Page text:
Polish Luna Parks (Part Two)

4th August 2019

Day two of our expedition began in the same manner as yesterday with a number of small funfairs on the northern coast of Poland. Once again I've decided against trying to do standalone trip reports given that all would be very similar; instead, I've collated the essential data into a brief summary. With luck it'll be of use to those planning their own credit whoring expeditions.

Luna Parks
Coordinates Town Notes
54.6644, 17.0525 Rowy Dragon (Maja) (#2744), an oval with prominent branding crediting it to Jung Max Rides, a Czech manufacturer I'd never heard of before. The only other major attraction on site was a set of Bumper Cars.
54.7597, 17.5484 Leba Horská Draha (Jan Novy), a variant Wacky Worm that I'd ridden a few months earlier in Prague. Other machines included a Ferris Wheel, a Freak-Out, a Reverse Bungee, a Star Flyer, and a Wave Swinger. We bought tickets for the Scary House dark ride, which featured an unusually large number of small scenes separated from each other by black drapes.
54.8266, 18.2095 Karwia Smok (Alfa-Star) (#2745), a standard oval with orange track. Bumper Cars, a definitely-not-a-credit Pirate Ship on rails, and a rarely seen Watkins Scat completed the line-up.
54.5179, 18.5490 Gdynia Euromir (#2746), a three level variant of the stereotypical eastern European travelling coaster with a prominent (and false) Mack brand on the station flash. This ride was brilliant and bruising in equal measure, as the train clattered its way around the track at silly speeds. We also got a rollback on our second cycle, giving us a half circuit in reverse. The ground was split between two operators; other attractions today included a Breakdance, Bumper Cars, Dino Park (a mediocre dark ride), and a Star Flyer.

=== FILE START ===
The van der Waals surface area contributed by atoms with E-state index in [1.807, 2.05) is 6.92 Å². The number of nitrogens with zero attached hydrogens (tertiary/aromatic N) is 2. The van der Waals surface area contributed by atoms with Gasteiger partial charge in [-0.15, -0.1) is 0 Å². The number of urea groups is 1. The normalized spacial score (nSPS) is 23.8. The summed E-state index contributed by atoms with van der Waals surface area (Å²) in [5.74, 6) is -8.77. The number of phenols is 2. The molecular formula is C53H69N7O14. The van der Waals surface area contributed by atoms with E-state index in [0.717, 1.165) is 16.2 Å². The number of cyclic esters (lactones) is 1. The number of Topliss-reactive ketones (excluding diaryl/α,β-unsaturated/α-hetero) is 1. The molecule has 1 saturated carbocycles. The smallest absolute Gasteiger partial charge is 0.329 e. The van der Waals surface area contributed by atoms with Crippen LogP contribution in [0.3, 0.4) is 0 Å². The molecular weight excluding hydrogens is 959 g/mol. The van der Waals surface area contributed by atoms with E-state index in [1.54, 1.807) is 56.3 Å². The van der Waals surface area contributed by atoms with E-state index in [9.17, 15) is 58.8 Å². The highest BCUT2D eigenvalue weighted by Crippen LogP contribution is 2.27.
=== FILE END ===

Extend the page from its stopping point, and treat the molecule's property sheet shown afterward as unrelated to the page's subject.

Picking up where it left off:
Lunapark Sowiński

4th August 2019

Nine years ago a friend and I made a day trip to Gdansk for Lunapark Sowiński, at the time the only amusement park in northern Poland to have come to the attention of international enthusiasts. The six hour window we'd expected to have had to be radically cut due to heavy traffic, though we still had more than enough time to thoroughly explore. The park at the time was pleasant though shabby, as it was filled with antiquated rides looked like they had seen better years. Since then the owners have invested heavily to spruce the place up, and the results are clear to see.

2019 2019
2010 2010

Nowhere was this more obvious than on Tajfun (Typhoon), a classic carnival roller coaster dating from the seventies. The garish station building and signage of yore was completely gone in favour of a polished modern replacement. The cars were also sporting a new look, inspired by motor racing; each had a rear spoiler and a unique paint scheme with different sponsors. The comfort level today was perfect; smooth tracking and pleasantly strong forces in the helices made for an excellent ride.

The park replaced its classic Zamek Strachów Jeżdżony ghost train for the 2018 season. The new Zamek Strachu has cars that move unusually slowly, which was much appreciated by this enthusiast as it allowed time to admire the high quality interior. We also tried out Zamek Azteków, a 2013 addition that looked from the outside like it might be a fun house. The building may well have been used for that purpose at one stage, though today it was home to a small museum containing replica Aztec artefacts and a number of lizards in cages.